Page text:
About the Book
Ezra Riley is a hardened Montana cowboy who prefers the hills, cattle, and horses to cities, but his unique gift for dream interpretation has him secretly taken to the White House where the President is suffering from recurring nightmares. Riley's encounter with the President launches a series of attacks by the man behind the nightmares, William Anderson Hall, an elderly master spy and a pioneer in the CIA's experiments with psychic powers and hallucinogens. In his remote Virginia compound, Hall has invested 30 years and millions of dollars in creating Blue Man, the ultimate psychic warrior.
Riley's life is soon complicated by Davis Browne, a former agent with the Department of Homeland Security, and Hall's two nieces, Isabel Elizabeth Hall and Mary Margaret Hall. Riley's rough ride is balanced by his cowboy friend, the cartoonist Barney Wallace, whose loyalty follows Riley to the climactic end and the revelation of the content of the President's dream.
This is an interesting novel interweaving a political conspiracy with spiritual warfare. The spiritual warfare is enveloped in psychic research and abilities. We experience a highly developed man who is able to read minds, influence people with telepathy and accomplish astral projection. Or is he demon possessed? On the other side, battling the potential evil is a disgruntled Christian. He had at one time been active in Charismatic circles, a popular conference speaker with the ability to interpret dreams. Now he confines himself to his ranch, bruised by the behavior of church leaders.
Moore's writing style is engaging, even though I felt this novel took a while for me to grasp the setting and the plot. It wasn't until about half way through that I felt the story line became compelling. That was when the issues in the book became clear. One was spiritual warfare, disguised in the realms of politics and psychic ability. Other issues include how our memories can be used against us and how prayer really does have power. Another issue was a little revelation of Moore's political views as a character gives a political message near the end.
Moore provides some interesting allegories in the novel. One was Riley against the cow called the Wildebeast. That struggle between Riley and the cow seemed to paralleled the struggle between good and evil. And there was Riley's ability to tell the content of a dream when someone asked for an interpretation. Shades of the biblical Joseph there.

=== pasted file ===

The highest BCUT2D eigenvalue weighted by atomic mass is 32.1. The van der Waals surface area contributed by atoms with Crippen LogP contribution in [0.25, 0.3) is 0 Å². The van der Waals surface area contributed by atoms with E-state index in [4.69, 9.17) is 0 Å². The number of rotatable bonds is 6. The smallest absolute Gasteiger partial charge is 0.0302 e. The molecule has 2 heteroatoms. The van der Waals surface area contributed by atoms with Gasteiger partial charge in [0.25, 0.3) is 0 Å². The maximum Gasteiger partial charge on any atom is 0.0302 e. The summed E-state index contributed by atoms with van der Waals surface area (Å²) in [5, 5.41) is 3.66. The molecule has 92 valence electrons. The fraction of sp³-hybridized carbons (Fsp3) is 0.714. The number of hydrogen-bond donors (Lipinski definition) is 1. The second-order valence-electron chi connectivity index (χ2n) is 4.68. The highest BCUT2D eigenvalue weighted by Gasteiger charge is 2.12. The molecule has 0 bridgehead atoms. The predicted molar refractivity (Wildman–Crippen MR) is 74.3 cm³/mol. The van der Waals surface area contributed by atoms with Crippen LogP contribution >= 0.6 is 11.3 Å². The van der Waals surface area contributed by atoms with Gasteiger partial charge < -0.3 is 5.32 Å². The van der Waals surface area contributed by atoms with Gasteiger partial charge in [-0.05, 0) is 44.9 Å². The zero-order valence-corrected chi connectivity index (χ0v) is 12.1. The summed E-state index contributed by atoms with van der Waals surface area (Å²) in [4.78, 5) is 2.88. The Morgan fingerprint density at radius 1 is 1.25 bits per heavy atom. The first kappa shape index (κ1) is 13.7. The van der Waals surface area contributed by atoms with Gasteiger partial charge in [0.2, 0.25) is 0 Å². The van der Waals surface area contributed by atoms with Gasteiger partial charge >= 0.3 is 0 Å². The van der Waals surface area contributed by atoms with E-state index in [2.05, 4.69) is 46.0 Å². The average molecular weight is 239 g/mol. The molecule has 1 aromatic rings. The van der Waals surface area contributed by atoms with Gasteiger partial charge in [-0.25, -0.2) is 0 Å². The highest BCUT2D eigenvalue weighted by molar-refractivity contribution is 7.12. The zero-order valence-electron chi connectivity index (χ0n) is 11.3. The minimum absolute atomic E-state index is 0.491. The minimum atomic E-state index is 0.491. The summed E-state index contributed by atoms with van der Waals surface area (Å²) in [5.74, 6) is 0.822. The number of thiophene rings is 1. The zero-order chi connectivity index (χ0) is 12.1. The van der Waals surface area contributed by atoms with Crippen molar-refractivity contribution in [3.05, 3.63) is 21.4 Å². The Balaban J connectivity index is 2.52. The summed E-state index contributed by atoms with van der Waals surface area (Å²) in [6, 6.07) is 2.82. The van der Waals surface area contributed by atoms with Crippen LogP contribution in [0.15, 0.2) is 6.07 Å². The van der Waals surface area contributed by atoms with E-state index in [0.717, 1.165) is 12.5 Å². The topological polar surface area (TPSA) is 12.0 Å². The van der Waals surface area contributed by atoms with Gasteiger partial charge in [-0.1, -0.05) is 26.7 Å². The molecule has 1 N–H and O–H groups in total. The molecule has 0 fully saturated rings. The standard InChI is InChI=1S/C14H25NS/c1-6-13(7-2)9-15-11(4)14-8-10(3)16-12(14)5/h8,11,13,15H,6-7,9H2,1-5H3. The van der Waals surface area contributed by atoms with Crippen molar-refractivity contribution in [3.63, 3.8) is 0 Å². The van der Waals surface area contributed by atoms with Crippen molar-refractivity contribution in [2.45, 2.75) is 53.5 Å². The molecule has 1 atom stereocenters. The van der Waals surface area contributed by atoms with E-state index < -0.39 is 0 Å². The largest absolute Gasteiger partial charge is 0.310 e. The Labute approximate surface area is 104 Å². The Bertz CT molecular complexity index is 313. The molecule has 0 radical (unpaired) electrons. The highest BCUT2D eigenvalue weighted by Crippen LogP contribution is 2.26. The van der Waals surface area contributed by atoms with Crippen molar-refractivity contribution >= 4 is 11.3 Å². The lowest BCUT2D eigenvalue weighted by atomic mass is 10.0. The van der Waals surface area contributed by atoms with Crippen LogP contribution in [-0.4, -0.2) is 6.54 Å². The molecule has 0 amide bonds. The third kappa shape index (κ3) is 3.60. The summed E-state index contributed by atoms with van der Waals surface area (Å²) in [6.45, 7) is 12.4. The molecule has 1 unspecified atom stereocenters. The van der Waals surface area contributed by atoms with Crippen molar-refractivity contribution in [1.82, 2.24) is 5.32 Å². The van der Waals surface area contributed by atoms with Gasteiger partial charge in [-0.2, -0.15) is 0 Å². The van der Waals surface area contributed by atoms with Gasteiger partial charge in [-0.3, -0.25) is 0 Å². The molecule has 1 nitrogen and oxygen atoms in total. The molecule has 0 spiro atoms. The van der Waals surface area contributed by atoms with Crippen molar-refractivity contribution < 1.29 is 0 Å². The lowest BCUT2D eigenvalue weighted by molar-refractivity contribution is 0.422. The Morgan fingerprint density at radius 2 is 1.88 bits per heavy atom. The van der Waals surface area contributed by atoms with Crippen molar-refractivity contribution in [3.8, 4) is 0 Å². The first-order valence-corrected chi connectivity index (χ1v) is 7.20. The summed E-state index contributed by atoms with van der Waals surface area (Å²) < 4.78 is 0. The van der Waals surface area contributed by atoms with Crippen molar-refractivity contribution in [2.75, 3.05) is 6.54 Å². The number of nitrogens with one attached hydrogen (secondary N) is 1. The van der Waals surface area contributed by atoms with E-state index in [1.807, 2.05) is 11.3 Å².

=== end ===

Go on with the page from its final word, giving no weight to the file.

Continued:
This is an entertaining novel. Moore has an engaging writing style combining imagination with spiritual realities to form a good plot with well developed characters. While this particular situation is resolved, we are left with characters showing potential for future adventures.
My rating: 4/5 stars.
About the Author
John L. Moore is an award-winning novelist and journalist. He has published seven novels, several nonfiction books and over 2,000 articles, poems, short stories, columns and reviews. A third-generation Montana rancher best known for his western classic, The Breaking of Ezra Riley and a pioneer in the Christian fiction genre, he is the winner of numerous awards, including a 2015 Will Rogers Medallion Award for Western Fiction for his sixth novel, Looking for Lynne. Active in ministry for over a quarter century, Moore has appeared in four documentaries due to his knowledge of the history of horses on the Northern Great Plains. He is a member of the Montana Cowboy Hall of Fame and the Montana Pro Rodeo Hall of Fame.
Booklocker.com, 324 pages.
I received a complimentary digital copy of this book through Audra Jennings PR. My comments are an independent and honest review. The rest of the copy of this post was provided by Audra Jennings PR.
(My star ratings: 5-I love it, 4-I like it, 3-It's OK, 2-I don't like it, 1-I hate it.)